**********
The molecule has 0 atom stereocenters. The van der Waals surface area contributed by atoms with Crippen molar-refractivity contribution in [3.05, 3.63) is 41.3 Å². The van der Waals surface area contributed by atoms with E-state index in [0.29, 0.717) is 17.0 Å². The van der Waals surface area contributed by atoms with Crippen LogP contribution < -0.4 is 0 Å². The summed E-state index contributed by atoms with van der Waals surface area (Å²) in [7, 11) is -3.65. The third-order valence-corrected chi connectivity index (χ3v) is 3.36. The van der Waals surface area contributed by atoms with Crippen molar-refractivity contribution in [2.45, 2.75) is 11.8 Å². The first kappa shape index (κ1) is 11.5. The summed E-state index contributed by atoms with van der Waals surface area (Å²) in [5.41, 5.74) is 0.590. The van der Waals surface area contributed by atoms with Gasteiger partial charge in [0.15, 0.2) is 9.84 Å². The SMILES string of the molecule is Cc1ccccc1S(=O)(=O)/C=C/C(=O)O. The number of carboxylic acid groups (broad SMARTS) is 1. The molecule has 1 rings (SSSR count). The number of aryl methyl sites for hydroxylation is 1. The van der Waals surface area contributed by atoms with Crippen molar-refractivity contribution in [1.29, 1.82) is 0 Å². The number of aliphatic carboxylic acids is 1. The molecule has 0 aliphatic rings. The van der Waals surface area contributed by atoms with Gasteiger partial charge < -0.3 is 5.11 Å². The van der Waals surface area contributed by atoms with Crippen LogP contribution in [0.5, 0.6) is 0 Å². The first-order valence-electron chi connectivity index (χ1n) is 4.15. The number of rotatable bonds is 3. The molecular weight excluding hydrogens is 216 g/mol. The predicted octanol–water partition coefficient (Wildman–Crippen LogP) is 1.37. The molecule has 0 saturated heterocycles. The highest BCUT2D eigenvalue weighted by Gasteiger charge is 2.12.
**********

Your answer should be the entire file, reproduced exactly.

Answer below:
The molecule has 0 atom stereocenters. The van der Waals surface area contributed by atoms with Crippen molar-refractivity contribution in [3.05, 3.63) is 41.3 Å². The van der Waals surface area contributed by atoms with E-state index in [0.29, 0.717) is 17.0 Å². The van der Waals surface area contributed by atoms with Crippen LogP contribution < -0.4 is 0 Å². The summed E-state index contributed by atoms with van der Waals surface area (Å²) in [7, 11) is -3.65. The third-order valence-corrected chi connectivity index (χ3v) is 3.36. The van der Waals surface area contributed by atoms with Crippen molar-refractivity contribution in [2.45, 2.75) is 11.8 Å². The first kappa shape index (κ1) is 11.5. The summed E-state index contributed by atoms with van der Waals surface area (Å²) in [5.41, 5.74) is 0.590. The van der Waals surface area contributed by atoms with Gasteiger partial charge in [0.15, 0.2) is 9.84 Å². The SMILES string of the molecule is Cc1ccccc1S(=O)(=O)/C=C/C(=O)O. The number of carboxylic acid groups (broad SMARTS) is 1. The molecule has 1 rings (SSSR count). The number of aryl methyl sites for hydroxylation is 1. The van der Waals surface area contributed by atoms with Crippen molar-refractivity contribution in [1.29, 1.82) is 0 Å². The number of aliphatic carboxylic acids is 1. The molecule has 0 aliphatic rings. The van der Waals surface area contributed by atoms with Gasteiger partial charge < -0.3 is 5.11 Å². The van der Waals surface area contributed by atoms with Crippen LogP contribution in [0.5, 0.6) is 0 Å². The first-order valence-electron chi connectivity index (χ1n) is 4.15. The number of rotatable bonds is 3. The molecular weight excluding hydrogens is 216 g/mol. The predicted octanol–water partition coefficient (Wildman–Crippen LogP) is 1.37. The molecule has 0 saturated heterocycles. The highest BCUT2D eigenvalue weighted by Gasteiger charge is 2.12.